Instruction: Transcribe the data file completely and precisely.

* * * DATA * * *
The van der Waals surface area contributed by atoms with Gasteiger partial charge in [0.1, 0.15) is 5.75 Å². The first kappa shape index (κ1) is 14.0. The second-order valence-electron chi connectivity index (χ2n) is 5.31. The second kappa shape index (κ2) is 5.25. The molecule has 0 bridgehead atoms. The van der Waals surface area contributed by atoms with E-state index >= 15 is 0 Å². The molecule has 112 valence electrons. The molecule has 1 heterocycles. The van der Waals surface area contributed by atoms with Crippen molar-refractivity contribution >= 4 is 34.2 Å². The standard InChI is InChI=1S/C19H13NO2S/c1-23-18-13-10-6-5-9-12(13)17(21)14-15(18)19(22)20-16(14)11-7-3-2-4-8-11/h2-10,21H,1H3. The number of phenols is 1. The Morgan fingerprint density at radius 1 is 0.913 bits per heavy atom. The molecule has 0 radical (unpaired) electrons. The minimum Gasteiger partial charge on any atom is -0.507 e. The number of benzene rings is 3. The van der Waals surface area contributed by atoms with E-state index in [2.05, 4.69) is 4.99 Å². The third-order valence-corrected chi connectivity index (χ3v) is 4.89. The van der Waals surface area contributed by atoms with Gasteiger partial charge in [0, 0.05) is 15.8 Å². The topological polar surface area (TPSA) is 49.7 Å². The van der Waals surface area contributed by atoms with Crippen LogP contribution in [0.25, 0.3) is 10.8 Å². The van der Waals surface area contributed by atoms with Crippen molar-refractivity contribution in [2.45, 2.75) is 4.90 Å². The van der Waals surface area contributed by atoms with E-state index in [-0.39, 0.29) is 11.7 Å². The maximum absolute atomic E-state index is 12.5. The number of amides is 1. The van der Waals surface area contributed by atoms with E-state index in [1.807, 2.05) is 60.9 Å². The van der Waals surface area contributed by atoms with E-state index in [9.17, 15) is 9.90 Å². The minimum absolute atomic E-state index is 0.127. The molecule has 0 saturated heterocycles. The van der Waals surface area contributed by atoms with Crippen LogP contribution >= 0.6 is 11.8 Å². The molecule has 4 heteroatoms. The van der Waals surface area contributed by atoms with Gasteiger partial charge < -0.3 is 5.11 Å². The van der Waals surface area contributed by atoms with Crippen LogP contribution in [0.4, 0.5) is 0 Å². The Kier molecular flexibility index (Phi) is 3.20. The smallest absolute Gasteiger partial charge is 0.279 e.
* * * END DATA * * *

The van der Waals surface area contributed by atoms with Gasteiger partial charge in [0.1, 0.15) is 5.75 Å². The first kappa shape index (κ1) is 14.0. The second-order valence-electron chi connectivity index (χ2n) is 5.31. The second kappa shape index (κ2) is 5.25. The molecule has 0 bridgehead atoms. The van der Waals surface area contributed by atoms with E-state index >= 15 is 0 Å². The molecule has 112 valence electrons. The molecule has 1 heterocycles. The van der Waals surface area contributed by atoms with Crippen molar-refractivity contribution >= 4 is 34.2 Å². The standard InChI is InChI=1S/C19H13NO2S/c1-23-18-13-10-6-5-9-12(13)17(21)14-15(18)19(22)20-16(14)11-7-3-2-4-8-11/h2-10,21H,1H3. The number of phenols is 1. The Morgan fingerprint density at radius 1 is 0.913 bits per heavy atom. The molecule has 0 radical (unpaired) electrons. The minimum Gasteiger partial charge on any atom is -0.507 e. The number of benzene rings is 3. The van der Waals surface area contributed by atoms with E-state index in [2.05, 4.69) is 4.99 Å². The third-order valence-corrected chi connectivity index (χ3v) is 4.89. The van der Waals surface area contributed by atoms with Gasteiger partial charge in [0, 0.05) is 15.8 Å². The topological polar surface area (TPSA) is 49.7 Å². The van der Waals surface area contributed by atoms with Crippen LogP contribution in [0.25, 0.3) is 10.8 Å². The van der Waals surface area contributed by atoms with Crippen molar-refractivity contribution in [2.45, 2.75) is 4.90 Å². The van der Waals surface area contributed by atoms with E-state index in [-0.39, 0.29) is 11.7 Å². The maximum absolute atomic E-state index is 12.5. The number of amides is 1. The van der Waals surface area contributed by atoms with E-state index in [1.807, 2.05) is 60.9 Å². The van der Waals surface area contributed by atoms with E-state index in [9.17, 15) is 9.90 Å². The minimum absolute atomic E-state index is 0.127. The molecule has 0 saturated heterocycles. The van der Waals surface area contributed by atoms with Crippen LogP contribution >= 0.6 is 11.8 Å². The molecule has 4 heteroatoms. The van der Waals surface area contributed by atoms with Gasteiger partial charge < -0.3 is 5.11 Å². The van der Waals surface area contributed by atoms with Crippen LogP contribution in [0.4, 0.5) is 0 Å². The Kier molecular flexibility index (Phi) is 3.20. The smallest absolute Gasteiger partial charge is 0.279 e.